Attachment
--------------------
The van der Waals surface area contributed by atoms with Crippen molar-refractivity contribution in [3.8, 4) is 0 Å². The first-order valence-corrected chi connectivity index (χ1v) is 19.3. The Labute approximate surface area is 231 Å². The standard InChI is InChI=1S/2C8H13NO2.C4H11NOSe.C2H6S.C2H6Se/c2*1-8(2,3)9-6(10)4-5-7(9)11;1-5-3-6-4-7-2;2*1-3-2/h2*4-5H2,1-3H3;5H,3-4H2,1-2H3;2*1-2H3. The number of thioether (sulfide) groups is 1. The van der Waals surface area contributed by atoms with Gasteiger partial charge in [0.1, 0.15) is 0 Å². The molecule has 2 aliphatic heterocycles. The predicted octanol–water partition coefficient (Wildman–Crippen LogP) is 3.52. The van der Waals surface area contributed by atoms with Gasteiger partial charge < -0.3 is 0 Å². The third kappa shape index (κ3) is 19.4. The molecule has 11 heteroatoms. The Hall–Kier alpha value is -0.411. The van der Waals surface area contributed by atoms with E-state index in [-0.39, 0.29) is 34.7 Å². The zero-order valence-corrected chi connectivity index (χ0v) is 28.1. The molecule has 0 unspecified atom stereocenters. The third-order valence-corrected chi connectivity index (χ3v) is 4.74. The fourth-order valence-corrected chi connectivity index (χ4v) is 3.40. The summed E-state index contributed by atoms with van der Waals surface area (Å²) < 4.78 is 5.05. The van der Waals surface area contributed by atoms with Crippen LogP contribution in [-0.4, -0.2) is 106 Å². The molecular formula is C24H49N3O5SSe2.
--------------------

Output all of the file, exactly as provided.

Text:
The van der Waals surface area contributed by atoms with Crippen molar-refractivity contribution in [3.8, 4) is 0 Å². The first-order valence-corrected chi connectivity index (χ1v) is 19.3. The Labute approximate surface area is 231 Å². The standard InChI is InChI=1S/2C8H13NO2.C4H11NOSe.C2H6S.C2H6Se/c2*1-8(2,3)9-6(10)4-5-7(9)11;1-5-3-6-4-7-2;2*1-3-2/h2*4-5H2,1-3H3;5H,3-4H2,1-2H3;2*1-2H3. The number of thioether (sulfide) groups is 1. The van der Waals surface area contributed by atoms with Gasteiger partial charge in [0.1, 0.15) is 0 Å². The molecule has 2 aliphatic heterocycles. The predicted octanol–water partition coefficient (Wildman–Crippen LogP) is 3.52. The van der Waals surface area contributed by atoms with Gasteiger partial charge < -0.3 is 0 Å². The third kappa shape index (κ3) is 19.4. The molecule has 11 heteroatoms. The Hall–Kier alpha value is -0.411. The van der Waals surface area contributed by atoms with E-state index in [-0.39, 0.29) is 34.7 Å². The zero-order valence-corrected chi connectivity index (χ0v) is 28.1. The molecule has 0 unspecified atom stereocenters. The third-order valence-corrected chi connectivity index (χ3v) is 4.74. The fourth-order valence-corrected chi connectivity index (χ4v) is 3.40. The summed E-state index contributed by atoms with van der Waals surface area (Å²) < 4.78 is 5.05. The van der Waals surface area contributed by atoms with Crippen LogP contribution in [-0.4, -0.2) is 106 Å². The molecular formula is C24H49N3O5SSe2.